Each snap-on implant denture itself may cost $4000-$6000 (per arch), but the larger expense comes from the implants. A set of dental implants may cost as much as $20,000-$50,000, depending on several factors.

And that’s per arch.

These snap on dentures are still taken out during each night, much like conventional dentures. They also have to be replaced every 5-7 years.

Another option, if you don’t want teeth that are removable, are fixed bridges.

Implant supported fixed bridges offer even better stability, function, and appearance than snap on dentures. In addition, they don’t come in and out of the mouth. These restorations are permanently attached and can last a lifetime.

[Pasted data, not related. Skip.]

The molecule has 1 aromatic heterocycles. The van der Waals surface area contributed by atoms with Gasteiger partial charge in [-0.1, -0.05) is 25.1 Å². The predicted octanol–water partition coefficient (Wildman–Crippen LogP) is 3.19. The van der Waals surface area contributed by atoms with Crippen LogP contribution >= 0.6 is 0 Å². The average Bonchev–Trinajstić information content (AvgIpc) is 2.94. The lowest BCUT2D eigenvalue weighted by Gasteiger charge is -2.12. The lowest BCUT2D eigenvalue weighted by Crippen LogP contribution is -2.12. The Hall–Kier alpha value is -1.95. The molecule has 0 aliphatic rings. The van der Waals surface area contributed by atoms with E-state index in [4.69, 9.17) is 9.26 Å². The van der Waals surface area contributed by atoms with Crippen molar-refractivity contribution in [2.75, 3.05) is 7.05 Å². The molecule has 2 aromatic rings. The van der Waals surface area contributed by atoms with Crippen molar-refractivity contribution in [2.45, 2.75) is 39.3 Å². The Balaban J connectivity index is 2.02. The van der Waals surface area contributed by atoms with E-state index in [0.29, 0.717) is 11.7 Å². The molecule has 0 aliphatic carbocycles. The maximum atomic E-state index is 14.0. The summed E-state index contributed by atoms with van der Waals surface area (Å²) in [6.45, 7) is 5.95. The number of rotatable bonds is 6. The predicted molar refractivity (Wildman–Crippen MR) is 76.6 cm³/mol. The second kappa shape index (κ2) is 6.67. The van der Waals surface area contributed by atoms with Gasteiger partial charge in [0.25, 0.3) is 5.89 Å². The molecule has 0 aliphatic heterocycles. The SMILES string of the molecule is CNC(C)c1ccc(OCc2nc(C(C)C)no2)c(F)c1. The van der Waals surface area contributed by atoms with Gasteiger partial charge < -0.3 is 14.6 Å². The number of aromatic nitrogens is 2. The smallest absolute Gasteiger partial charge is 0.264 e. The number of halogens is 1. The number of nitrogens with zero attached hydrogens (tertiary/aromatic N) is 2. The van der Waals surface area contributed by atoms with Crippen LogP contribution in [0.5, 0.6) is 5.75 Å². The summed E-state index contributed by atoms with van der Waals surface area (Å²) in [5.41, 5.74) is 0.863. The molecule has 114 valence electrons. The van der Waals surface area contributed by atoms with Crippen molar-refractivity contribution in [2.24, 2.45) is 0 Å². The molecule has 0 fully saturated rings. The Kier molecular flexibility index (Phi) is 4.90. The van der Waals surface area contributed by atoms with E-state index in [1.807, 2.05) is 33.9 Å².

The cost of implant-supported bridges can seem high, but many patients opt for this treatment route. It is the closest thing to having your natural teeth.

The G4 Implant Solution by Golpa is a cost-effective version of implant bridges that can replace an entire mouth of teeth, permanently and beautifully, in just one 24 hour period.

Other costs related to dentures

When people are looking for dentures, they often only look at the initial cost. There are other factors that should be accounted for, however.

If you choose to get an economy denture, expect them to only last a couple of years. The soft plastic teeth wear down quickly and cannot be replaced. Flat teeth are very difficult to chew with.

Economy dentures are also often brittle and prone to break. A repair on an economy denture may cost as much as a new one.